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Review: Vigilance - Queen of the Midnight Fire
Vigilance
www.facebook.com/VigilanceAdelsberg
Queen of the Midnight Fire

Label: Metal Tank Records
Year released: 2013
Duration: 38:43
Tracks: 9
Genre: Heavy Metal

Rating: 4.25/5

Review online: October 26, 2019
Reviewed by: Mjölnir
Readers Rating
for:
Queen of the Midnight Fire

Rated 4/5 (80%) (3 Votes)
Review

There are several bands called Vigilance, and this is the one from Slovenia, of all places. These days, they're known for playing a sort of Blackened Heavy Metal, but they started out as a good ol' fashioned Traditional Metal band with the occasional nod to Black Metal via harsh vocals and some harsher passages. I first looked into their later works and was left underwhelmed, thinking that they would work better if they had more traditional vocals and a more old-school riff style. After listening to their debut Queen of the Midnight Fire, I learned I was right.

One look at the album cover will make you think this is an album of rocking Heavy Metal with an occult streak running through it, and you'd be spot on with that assumption. As I said, they do throw in some harsh vocals in a few places, but while they're well done and don't detract from the songs, they happen so infrequently I wonder why they even bothered. Thankfully, the main attraction is Jakob Rejec's first-rate guitar work, which consists of flailing riffs, killer solos, and searing, sometimes beautiful leads that basically sounds like the result of Mercyful Fate sacrificing Iron Maiden to the devil. He also handles vocals for the band, and on this album he has a strong tenor that occasionally gives way to a mighty wail and only adds to the mystical underground atmosphere that permeates throughout. He's good enough that I find it a damn shame he ditched them for the harsh vocals, which don't have anywhere near the same amount of character to them.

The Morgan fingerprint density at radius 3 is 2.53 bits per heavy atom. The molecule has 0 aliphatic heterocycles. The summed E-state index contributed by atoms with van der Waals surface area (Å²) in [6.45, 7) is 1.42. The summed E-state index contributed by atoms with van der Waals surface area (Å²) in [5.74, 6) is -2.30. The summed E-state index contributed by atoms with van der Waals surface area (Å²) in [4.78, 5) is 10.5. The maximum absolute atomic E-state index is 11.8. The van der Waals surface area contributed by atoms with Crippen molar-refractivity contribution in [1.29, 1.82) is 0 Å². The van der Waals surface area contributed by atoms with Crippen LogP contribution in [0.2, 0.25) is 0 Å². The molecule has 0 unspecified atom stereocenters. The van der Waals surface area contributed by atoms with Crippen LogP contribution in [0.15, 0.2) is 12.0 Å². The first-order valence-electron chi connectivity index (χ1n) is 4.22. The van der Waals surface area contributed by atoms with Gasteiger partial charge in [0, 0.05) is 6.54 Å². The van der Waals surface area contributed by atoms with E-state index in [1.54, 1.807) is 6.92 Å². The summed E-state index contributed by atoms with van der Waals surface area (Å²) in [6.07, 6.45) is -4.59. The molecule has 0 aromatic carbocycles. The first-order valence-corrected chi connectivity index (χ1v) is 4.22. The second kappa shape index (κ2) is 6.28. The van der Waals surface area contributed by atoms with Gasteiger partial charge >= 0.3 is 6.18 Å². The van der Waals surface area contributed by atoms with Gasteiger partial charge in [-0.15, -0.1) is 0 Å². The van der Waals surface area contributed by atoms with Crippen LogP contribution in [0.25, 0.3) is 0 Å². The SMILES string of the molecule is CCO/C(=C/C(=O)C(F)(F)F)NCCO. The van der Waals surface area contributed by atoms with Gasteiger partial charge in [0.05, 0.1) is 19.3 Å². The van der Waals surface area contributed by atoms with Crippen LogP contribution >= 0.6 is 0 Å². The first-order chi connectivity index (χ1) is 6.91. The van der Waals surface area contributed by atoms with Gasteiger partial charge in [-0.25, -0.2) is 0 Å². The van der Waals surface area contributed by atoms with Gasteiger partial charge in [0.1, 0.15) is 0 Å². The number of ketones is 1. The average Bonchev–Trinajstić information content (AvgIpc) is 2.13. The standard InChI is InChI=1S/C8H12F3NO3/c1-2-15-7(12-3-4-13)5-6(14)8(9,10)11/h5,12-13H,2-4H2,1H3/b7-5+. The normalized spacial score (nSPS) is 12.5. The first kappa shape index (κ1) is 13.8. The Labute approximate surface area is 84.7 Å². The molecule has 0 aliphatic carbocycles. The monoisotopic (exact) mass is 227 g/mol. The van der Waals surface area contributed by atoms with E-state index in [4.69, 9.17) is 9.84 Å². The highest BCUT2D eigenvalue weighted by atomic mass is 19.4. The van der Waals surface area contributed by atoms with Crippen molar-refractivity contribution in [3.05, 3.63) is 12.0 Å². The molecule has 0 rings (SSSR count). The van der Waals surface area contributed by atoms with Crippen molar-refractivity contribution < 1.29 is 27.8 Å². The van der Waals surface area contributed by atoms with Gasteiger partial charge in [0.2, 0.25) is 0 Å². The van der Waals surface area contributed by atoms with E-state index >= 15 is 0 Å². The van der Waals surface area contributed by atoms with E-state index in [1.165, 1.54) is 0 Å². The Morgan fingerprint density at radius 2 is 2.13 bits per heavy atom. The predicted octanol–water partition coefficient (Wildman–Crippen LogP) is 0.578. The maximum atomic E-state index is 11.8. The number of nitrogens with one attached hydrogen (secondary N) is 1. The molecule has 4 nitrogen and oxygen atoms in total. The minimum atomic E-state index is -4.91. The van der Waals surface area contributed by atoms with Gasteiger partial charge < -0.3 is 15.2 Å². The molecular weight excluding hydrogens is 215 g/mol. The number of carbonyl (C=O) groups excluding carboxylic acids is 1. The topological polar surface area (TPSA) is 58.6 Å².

This band would change gears towards a dirtier Blackened sound on their follow-up Hounds of Megiddo, which is fine on its own, but pales in comparison to this album. While there's nothing on here I would call classic, this is an underground gem that anyone with an interest in the darker side of '80s Traditional Metal will want to dig up.

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